Super Typhoon Haiyan left the central Philippines in ruins, with a staggering death toll that could climb well above 10,000. The U.S. military is leading the international response to the devastation, along with international aid agencies. The Pentagon has dispatched an aircraft carrier and five other Navy ships, plus a separate group of at least 90 marines and specially trained humanitarian relief teams to the area.
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Panel Warns of ‘Catastrophic’ Gap in Weather Satellite Data

Unless it acts quickly, the U.S. faces the likelihood of a "catastrophic" reduction in weather and climate data starting in 2016, resulting in less reliable weather and climate forecasts, a federally-commissioned review panel said on Thursday. The Suomi NPP satellite, the newest polar-orbiting satellite in the U.S. fleet, can track ocean chlorophyll concentrations.
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Making Sense of the Moore Tornado in a Climate Context

The devastating tornado that ripped apart Moore, Okla., on Monday now joins the ranks of America’s strongest twisters on record, coming almost exactly two years after a similarly extreme and deadly tornado struck Joplin, Mo. In trying to make sense of the tragedy that unfolded in Moore, here are some of the things we know and don't know about tornadoes, and whether or how climate change may be influencing them now and into the future.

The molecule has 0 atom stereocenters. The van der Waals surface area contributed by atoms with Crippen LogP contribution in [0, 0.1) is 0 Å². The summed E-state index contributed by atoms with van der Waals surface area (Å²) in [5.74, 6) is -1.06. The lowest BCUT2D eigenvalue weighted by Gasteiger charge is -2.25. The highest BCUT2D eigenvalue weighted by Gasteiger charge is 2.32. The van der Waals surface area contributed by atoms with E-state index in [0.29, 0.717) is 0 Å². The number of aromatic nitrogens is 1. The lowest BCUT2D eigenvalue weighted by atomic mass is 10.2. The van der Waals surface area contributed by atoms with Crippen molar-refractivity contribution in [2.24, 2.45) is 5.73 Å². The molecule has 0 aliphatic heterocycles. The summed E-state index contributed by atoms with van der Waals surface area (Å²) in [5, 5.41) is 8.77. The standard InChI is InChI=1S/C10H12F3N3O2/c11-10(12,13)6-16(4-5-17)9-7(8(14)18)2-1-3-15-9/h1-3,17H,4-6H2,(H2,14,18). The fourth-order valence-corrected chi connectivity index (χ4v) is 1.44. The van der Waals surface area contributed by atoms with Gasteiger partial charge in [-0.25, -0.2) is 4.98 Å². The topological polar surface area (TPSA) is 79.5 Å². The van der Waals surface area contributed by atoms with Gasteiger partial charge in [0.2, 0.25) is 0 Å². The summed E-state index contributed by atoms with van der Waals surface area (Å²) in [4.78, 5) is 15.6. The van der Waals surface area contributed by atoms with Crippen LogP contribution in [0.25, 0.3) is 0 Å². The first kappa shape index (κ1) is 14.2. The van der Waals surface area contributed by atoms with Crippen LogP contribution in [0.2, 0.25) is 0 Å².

The Space Race Is On for Climate, Weather Privatization

The latest version of the "Space Race" lacks the Cold War-era drama of the last one, and does not even involve daring feats of manned spaceflight. No, this one is a race to launch a network of increasingly tiny Earth-observing satellites that will change how weather and climate information is gathered and disseminated.
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‘Drunken’ Weather Pattern Leads to Deadly Heat

The heat wave that has built across the eastern U.S. — roasting cities from Memphis to Washington to Boston in a stifling blanket of heat and humidity — has had one strange characteristic that meteorologists cannot yet explain in a long-term climate context. Rather than moving west to east, as typical weather patterns do in the Northern Hemisphere, weather systems across the country have moved in the opposite direction, like a drunken driver on a dark stretch of highway, drifting from east to west during the past two weeks.
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Bill to Shift NOAA Resources to Weather Marches On